As Mimi aged, Mom was subject to endless email diatribes on ways she’d slighted her mother, other family members who were making Mimi angry, or endless to-do lists for her next visit. No gratitude or acknowledgment, except occasionally in a birthday card. Mimi’s negativity and vitriol to my mother were accepted known quantities and not at all remarkable.
What was remarkable is how my mother loved her anyway. She took her on trips abroad, emailed and called daily, and single-handedly moved her into three homes when Mimi, on a whim and well past 75, decided it was time for a change. Mom planned dinner parties and bridge luncheons when she visited, enabling Mimi to play hostess to her friends. She brought books and movies and mailed expensive perfumes and scarves she knew her mother would love.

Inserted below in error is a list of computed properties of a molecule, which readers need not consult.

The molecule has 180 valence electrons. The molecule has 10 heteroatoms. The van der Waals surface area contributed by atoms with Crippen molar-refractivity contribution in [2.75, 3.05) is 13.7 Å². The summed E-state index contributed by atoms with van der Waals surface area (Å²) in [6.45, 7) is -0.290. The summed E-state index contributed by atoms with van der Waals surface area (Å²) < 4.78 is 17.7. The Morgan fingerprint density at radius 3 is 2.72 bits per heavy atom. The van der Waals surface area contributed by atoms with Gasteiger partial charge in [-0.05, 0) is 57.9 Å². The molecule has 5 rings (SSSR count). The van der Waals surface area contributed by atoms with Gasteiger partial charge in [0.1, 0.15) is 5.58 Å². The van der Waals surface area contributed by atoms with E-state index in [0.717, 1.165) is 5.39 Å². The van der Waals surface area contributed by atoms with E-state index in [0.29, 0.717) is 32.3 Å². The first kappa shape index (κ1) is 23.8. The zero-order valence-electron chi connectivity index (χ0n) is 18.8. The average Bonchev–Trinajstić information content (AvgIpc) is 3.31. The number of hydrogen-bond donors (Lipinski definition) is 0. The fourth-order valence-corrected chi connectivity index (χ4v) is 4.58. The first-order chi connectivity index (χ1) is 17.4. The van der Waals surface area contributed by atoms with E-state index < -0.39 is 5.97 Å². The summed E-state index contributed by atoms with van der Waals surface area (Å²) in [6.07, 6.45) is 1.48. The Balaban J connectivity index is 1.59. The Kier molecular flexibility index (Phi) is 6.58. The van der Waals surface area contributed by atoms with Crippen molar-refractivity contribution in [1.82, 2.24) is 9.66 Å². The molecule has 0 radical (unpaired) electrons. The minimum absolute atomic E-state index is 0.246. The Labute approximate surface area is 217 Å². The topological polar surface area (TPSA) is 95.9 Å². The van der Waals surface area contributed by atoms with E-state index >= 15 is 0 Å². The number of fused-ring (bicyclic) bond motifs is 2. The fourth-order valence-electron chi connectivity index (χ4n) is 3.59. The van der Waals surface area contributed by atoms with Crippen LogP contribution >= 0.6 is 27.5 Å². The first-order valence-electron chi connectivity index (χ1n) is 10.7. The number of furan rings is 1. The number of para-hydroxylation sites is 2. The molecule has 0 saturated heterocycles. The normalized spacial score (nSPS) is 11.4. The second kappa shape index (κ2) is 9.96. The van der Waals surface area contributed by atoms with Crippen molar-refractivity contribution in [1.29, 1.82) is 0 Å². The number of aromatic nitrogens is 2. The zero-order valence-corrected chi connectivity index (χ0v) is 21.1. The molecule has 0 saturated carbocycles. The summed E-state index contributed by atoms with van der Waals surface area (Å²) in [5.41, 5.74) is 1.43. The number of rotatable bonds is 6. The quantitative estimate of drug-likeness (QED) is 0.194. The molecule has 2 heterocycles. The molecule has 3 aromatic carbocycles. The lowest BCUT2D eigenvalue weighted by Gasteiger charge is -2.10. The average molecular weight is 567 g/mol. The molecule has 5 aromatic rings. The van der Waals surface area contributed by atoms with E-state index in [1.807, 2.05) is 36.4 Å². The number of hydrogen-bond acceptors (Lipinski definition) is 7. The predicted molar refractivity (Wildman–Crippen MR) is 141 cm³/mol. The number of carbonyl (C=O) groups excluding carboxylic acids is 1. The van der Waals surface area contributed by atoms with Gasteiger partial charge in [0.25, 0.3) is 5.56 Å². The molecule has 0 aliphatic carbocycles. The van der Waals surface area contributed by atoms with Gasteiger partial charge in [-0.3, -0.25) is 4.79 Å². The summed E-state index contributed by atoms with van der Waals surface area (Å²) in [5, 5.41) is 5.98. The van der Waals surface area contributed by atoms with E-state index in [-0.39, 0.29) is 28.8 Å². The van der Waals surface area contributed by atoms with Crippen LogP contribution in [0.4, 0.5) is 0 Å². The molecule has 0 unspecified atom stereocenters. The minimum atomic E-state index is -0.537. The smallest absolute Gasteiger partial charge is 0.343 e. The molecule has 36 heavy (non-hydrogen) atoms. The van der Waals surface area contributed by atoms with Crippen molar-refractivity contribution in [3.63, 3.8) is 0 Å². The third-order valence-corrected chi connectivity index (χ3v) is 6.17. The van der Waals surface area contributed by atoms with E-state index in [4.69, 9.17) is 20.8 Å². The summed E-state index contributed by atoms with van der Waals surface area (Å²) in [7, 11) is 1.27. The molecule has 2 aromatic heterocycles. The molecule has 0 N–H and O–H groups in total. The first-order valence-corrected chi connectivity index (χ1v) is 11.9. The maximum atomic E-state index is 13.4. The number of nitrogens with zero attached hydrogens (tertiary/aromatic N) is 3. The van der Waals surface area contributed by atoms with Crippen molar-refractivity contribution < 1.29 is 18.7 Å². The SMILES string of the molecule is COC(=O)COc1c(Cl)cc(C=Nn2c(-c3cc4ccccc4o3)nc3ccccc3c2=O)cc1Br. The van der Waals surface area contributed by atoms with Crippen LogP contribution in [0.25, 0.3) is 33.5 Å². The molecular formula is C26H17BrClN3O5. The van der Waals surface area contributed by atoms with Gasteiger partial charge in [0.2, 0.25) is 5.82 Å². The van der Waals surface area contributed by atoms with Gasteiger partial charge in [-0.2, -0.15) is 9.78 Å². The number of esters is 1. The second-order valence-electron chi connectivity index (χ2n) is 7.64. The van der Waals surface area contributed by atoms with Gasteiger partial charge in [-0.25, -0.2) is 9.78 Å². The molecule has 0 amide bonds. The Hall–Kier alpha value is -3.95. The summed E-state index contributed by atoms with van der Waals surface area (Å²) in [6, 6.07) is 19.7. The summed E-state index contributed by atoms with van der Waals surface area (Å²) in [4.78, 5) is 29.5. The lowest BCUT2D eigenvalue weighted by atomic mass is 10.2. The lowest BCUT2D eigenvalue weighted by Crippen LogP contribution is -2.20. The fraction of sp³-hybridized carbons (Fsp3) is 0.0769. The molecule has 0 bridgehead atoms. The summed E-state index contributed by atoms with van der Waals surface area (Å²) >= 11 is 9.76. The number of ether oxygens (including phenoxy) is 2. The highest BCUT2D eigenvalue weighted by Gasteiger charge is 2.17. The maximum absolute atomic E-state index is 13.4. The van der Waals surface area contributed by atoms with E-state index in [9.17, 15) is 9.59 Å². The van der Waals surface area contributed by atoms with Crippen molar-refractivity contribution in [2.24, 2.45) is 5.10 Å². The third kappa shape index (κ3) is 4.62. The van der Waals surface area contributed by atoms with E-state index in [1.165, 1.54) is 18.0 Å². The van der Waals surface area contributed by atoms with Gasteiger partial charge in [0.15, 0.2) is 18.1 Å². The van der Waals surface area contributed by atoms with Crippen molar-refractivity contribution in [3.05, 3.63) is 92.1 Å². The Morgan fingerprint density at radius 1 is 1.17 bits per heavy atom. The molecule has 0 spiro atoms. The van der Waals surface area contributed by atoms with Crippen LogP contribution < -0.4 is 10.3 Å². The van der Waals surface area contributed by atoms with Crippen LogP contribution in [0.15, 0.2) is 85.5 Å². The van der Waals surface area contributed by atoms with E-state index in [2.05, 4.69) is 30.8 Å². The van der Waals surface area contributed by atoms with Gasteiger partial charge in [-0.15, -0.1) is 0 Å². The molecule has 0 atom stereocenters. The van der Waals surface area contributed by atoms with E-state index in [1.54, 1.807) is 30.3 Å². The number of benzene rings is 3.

When Mimi fell ill, she dropped everything to sit by her bedside. She told the nurses stories she knew were untrue, simply because her mother had started them and was too weak to continue voicing the lie important enough to be told as she lay dying.
Today I watched my mother caress her hair, whispering softly that she loved her. She moved the flowers closer so that Mimi might smell a garden. I listened as she played Mimi’s favorite music, ushering her out of this world. I am in awe of the selfless love I witnessed.
I once asked my mother, years ago, why she was so kind to Mimi. Why did she endure all that abuse? Why have any contact at all?